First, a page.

• In Latin America, distribution systems differ from country to country. The resulting complexity is compounded by a lack of stability in local labor markets, which makes the creation of specialized distribution networks difficult. Brazil alone has more than 350 distributors, and the top three control less than 40% of the market.

The complexity of these supply/distribution chains has led to increased risk of counterfeiting, fraud, and parallel trade. An estimated 15% of the drug supply is counterfeit in emerging markets, and the figure rises to more than 50% in parts of Africa and Asia. In China alone last year, investigators uncovered more than 14,000 cases of fake medicines valued at about $26 billion, leading to the arrests of more than 20,000 individuals.

Parallel trade, in which traders buy products for a low price and export them to countries where they can command a higher price, is also on the upswing globally. In some cases this is encouraged by government support. With more countries offering low prices on the horizon, parallel trade will further squeeze profits from multinational pharmaceutical companies.

Developed markets enjoy mature healthcare systems and insurance programs that promote the consumption of healthcare. Among the 34 countries in the Organization for Economic Co-operation and Development (OECD), healthcare expenditures equate to 9.5% of gross domestic product. Widespread insurance coverage helps to support higher price levels.

In developing markets, by contrast, most publicly funded components of healthcare are chronically under-resourced, and patients pay a high percentage of their medical costs out of pocket. All this keeps pressure on pharmaceutical prices. So does the widespread use of local generics. Consumers are also accustomed to purchasing prescription drugs in smaller packs with fewer pills and no-frills packaging. This simultaneously pressures pharma manufacturers to keep prices low, even as they bear the expense of a more complex product portfolio with a higher number of SKUs.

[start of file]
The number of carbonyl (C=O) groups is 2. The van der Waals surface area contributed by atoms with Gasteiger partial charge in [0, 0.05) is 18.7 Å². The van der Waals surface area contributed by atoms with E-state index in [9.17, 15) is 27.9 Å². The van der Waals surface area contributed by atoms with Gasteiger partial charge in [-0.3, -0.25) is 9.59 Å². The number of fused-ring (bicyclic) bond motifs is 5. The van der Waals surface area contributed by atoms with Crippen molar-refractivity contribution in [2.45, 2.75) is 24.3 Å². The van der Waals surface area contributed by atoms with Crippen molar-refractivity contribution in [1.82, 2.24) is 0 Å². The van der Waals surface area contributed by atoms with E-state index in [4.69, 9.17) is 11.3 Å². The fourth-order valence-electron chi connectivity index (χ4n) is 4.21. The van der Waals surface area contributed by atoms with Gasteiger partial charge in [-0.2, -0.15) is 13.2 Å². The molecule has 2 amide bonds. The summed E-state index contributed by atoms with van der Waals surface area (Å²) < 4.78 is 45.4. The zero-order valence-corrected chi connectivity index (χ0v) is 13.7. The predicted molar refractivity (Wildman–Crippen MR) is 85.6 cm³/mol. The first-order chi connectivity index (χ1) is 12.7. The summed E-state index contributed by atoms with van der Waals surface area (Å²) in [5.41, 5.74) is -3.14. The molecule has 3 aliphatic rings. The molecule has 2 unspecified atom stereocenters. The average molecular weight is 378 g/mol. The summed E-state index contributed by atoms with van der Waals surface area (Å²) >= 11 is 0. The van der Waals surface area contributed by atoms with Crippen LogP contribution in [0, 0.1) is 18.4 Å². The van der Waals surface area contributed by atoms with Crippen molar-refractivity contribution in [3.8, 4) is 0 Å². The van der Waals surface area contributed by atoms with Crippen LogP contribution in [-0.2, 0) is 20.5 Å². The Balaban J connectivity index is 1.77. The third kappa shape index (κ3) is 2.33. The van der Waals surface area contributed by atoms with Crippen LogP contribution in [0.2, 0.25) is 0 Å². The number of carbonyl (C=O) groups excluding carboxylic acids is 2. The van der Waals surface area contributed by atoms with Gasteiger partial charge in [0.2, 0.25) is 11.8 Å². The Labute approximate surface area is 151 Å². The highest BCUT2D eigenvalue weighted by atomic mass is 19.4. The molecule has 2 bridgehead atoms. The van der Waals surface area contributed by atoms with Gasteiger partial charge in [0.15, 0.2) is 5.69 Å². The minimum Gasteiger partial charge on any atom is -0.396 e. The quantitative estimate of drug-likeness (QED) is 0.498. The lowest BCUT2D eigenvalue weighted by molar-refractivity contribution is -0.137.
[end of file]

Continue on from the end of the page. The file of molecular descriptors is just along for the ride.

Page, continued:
Mature markets typically provide strict enforcement of patent and counterfeit protections, and federal regulators tightly control access to the marketplace. The picture is quite different in emerging markets. Patent protections tend to be enforced less rigorously, and some countries, including India, Malaysia, and Thailand, have compulsory licensing protocols that require patent owners to license their technology to competitors.

Of high relevance and impact for operations strategy is the fact that in many emerging market countries, governments require or strongly incentivize local manufacturing as a key element for market access. A few examples:

• China provides preferential pricing and reimbursement for locally produced drugs, and purchases Type 1 vaccines only from local manufacturers in certain regions. Local Chinese governments often provide tax relief and other subsidies to companies that invest locally.

• Public institutions in Brazil give a price preference to local manufacturers when soliciting tenders. The Brazilian government awards contracts with volume and price guarantees up to five years in length for drugs that come from multinational companies willing to transfer technology to the Brazilian government. The State also provides funds for expansion, productivity improvements, and regulatory compliance to local pharma manufacturers.

• Russia gives preference in government tenders to locally manufactured products, requires vaccines in the National Preventive Vaccinations Calendar to be produced locally, and has designated 57 drugs that must be produced locally by 2020. The country has also created venture funds aimed at helping local companies produce drugs that are currently imported.

To meet the new operations requirements demanded by emerging market dynamics, multinational pharmaceutical companies will need to alter key elements of their technical operations strategies. Among the imperatives:

1) Develop an overall product supply and manufacturing network strategy that reflects shifting demand for pharmaceuticals, while ensuring adequate manufacturing capacity and access to markets where local manufacturing is required. At the moment, the majority of the world’s pharmaceutical manufacturing capacity sits in mature markets, often in the form of inflexible facilities designed for high-margin, high-volume products. In developing new manufacturing capacity overseas, companies will have to decide whether to build or buy, enter into a joint venture, or outsource to contract manufacturers. The right approach for each company will depend on a variety of factors, including the company’s size and its ability to finance a new facility, its areas of expertise (is production one of them?), and the availability of suitable acquisition targets, which is limited in some markets. It is very difficult, for example, to find companies or manufacturing plants in Russia that fulfill multinational quality standards (e.g., good manufacturing practices, FDA site approval). Among other things, companies will need to be mindful that the economic and political risks in some countries may be detrimental to long-term investments in those locales. Also, the cost of building new facilities in emerging markets may not be defensible for some companies given that the industry already suffers from excess capacity on a global basis.